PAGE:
Are Your Employees Committed?

HR & Safety

A study of 440 workers has found that ethical leadership produces engaged employees who identify more closely with their organization.
It also reduces workplace envy.
The research, done on personnel in the Turkish aircraft maintenance industry, was conducted by a team comprised of Turkish and American academics and has been published in the Journal of Business Ethics.
“When workers feel their occupations are meaningful it positively influences how well they do their jobs,” says Sean T. Hannah, professor in the School of Business at Wake Forest University and one of the paper’s authors.
“This research suggests that to increase workplace meaningfulness, organizations should orient their leadership programs to focus on the development of ethical leadership.”
The study, titled “The Moderated Influence of Ethical Leadership, Via Meaningful Work, on Followers’ Engagement, Organizational Identification, and Envy,” also found that workers who could control their emotions by changing the way they think about their work situations felt their work had more meaning. That’s called “cognitive reappraisal.”
And workers who had ethical leaders combined with good cognitive reappraisal strategies, showed the highest levels of commitment.
Study Design and Instruments
The study participants were 317 men and 123 women. Their average age was 43, and most had been on the job just under 12 years.

Ethical leadership has a significant and positive direct effect on engagement and organizational identification.

Thirty-six percent worked in manufacturing, 27% had technical jobs, 23% performed quality management duties, 12% were in programming or budgeting, and 2% had other functions.
The 440 workers completed six surveys of five-point Likert-type scales to measure:

  • How ethical they felt their bosses were
  • How meaningful the work that they did was
  • Their level of engagement with the work
  • Their level of envy of others in the workplace
  • How much they identified with their organization
  • How well they felt they controlled their emotions on the job

The ethical leadership survey, for example, asked employees to rate on a five-point scale how strongly they agree or disagree with a series of statements such as “My supervisor…makes fair and balanced decisions” and “defines success not just by results but by the way they are achieved.”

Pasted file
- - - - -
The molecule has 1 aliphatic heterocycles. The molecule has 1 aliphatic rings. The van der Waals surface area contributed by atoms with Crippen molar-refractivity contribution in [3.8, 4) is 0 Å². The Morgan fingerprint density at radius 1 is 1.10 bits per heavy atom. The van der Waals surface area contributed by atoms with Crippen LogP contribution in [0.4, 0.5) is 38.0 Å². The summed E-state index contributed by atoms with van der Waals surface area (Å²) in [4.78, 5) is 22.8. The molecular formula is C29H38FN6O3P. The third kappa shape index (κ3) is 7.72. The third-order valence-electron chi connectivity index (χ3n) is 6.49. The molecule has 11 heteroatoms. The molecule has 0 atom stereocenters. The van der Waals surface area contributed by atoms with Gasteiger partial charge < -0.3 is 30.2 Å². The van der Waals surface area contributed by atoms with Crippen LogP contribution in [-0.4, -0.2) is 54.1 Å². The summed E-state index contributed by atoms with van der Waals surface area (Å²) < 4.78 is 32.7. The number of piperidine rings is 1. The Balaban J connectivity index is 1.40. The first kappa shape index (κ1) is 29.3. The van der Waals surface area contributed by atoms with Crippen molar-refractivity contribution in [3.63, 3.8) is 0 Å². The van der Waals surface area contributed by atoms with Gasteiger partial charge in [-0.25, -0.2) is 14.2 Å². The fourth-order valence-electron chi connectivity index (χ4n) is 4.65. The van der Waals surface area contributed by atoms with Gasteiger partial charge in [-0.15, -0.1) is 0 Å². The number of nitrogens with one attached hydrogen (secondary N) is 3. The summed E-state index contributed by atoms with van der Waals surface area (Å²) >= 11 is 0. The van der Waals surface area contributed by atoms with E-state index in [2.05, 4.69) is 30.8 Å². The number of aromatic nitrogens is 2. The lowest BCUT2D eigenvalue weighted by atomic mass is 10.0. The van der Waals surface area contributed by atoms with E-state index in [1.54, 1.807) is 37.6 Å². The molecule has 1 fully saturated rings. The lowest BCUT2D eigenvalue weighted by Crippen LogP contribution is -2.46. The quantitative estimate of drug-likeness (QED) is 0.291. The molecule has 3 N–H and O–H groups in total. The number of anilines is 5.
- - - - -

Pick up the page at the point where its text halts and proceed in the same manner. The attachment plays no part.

The workplace envy survey featured statements such as “Most of my coworkers have it better than I do,” and “It is somewhat annoying to see others have all the luck in getting the best assignments.”
Cognitive emotion regulation was measured by responses to statements such as “I control my emotions by changing the way I think about the situation I’m in” and “When I want to feel less negative emotion, I change the way I’m thinking about the situation.”
The researchers wanted to test emotion regulation’s role in worker satisfaction because, says Hannah, scholars are “moving from a leader-centric view of leadership to attempt to more fully understand the active roles that followers play in the construction of leadership.”
What the Researchers Found
Using multiple regression analysis, the team found statistically significant correlations showing that “…ethical leadership has a significant and positive direct effect on engagement and organizational identification.”
It also had a direct negative effect on workplace envy.
Hannah says, “When people are engaged in meaningful work they tend focus on getting the mission done and contributing to the organization, and less about themselves and on petty envy of coworkers.
“Results also showed that cognitive reappraisal emotion regulation strategy…strengthens the relationship between ethical leadership and meaningful


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